+“Both sides have created this mess and…any discourse which seeks to stigmatize one side more than the other is deeply mistaken.”[6]

+“Israeli treatment of Palestinians has been immoral and outrageous” since 1948.[7]

+“Arafat was forced to deal with an Israel which repeatedly broke its agreements…”[8] (2004)

+“For thirty-seven years Israeli governments have used [terrorism] to justify their own occupation of the West Bank and Gaza-[but] it is the occupation that causes the terror and not vice versa.”[9]

+"I believe that the Israeli people will never be safe until the Occupation ends and a new spirit of repentance and generosity spreads through the Jewish people, and we are able to atone for the pain we have inflicted on the Palestinian people in thirty five years of brutal occupation..”

+“Let us be clear that Israel is using its power today to preserve the Occupation, not to preserve its safety.” (April 3 2002)[10]

+Israel“kept the hundreds of thousands of Gazans in a state of penury and malnutrition that could only be rectified by U.N. aid.”[11]

+“Israel's occupation has gone from obnoxious to criminal, and the people involved will be remembered in Jewish history as betrayers of the Jewish people and its highest moral and spiritual traditions. Jews did not climb out of the gas chambers of Europe to be oppressors of another people.” [12]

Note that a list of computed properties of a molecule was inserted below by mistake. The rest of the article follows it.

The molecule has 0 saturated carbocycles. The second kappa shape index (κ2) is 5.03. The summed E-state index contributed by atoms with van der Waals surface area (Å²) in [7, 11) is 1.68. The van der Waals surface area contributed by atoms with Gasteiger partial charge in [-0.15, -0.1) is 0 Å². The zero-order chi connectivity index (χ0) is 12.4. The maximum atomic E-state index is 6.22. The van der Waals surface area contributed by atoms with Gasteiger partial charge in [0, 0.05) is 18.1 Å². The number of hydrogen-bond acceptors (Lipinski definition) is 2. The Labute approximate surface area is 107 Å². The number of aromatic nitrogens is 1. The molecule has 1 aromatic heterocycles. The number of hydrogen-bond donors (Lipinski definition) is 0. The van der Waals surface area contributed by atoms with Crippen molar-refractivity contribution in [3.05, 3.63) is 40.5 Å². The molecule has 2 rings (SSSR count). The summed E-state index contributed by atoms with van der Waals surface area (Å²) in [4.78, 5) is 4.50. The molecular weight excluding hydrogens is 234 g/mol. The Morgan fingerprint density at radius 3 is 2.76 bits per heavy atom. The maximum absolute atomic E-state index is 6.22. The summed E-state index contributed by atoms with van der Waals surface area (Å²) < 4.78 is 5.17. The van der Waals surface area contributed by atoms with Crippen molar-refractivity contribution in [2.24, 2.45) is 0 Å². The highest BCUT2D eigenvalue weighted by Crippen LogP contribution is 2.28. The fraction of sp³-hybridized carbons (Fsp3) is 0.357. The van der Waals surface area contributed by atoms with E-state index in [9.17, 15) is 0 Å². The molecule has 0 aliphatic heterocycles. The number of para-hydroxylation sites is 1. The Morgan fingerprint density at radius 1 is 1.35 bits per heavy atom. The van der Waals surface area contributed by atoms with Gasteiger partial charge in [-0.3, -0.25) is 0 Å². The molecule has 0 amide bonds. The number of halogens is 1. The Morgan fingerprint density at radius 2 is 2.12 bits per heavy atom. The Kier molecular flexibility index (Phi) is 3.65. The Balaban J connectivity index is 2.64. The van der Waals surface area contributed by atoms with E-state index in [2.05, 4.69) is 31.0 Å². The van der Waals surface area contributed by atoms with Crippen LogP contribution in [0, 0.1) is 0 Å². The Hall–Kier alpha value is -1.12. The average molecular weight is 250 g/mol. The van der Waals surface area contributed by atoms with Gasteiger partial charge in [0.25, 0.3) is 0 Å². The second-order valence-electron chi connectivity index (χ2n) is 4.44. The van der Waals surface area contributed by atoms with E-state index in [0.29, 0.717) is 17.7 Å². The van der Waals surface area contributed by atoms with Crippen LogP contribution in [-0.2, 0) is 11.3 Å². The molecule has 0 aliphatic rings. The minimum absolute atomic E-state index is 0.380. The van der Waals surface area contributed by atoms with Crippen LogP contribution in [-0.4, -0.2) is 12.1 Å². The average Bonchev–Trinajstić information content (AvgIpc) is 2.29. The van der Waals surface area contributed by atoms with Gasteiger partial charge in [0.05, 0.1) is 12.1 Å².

+“Rachel Corrie was one of these witnesses-a young woman from the state of Washington who took her values so seriously she was willing to risk her life in defense of the powerless.”[13]


[1] ALEPH, “Frequently Asked Questions,” at http://www.aleph.org/faq.html

[2] Michael Lerner, “Jewish Renewal,” Tikkun at http://www.tikkun.org/renewal/index.cfm

[3] Michael Lerner, “The Antiwar Anti-Semites,” Feb 12 2003, WSJ.com Opinion Journal at http://opinionjournal.com/editorial/feature.html?id=110003061

[4] Michael Lerner, “The Antiwar Anti-Semites,” Feb 12 2003, WSJ.com Opinion Journal at http://opinionjournal.com/editorial/feature.html?id=110003061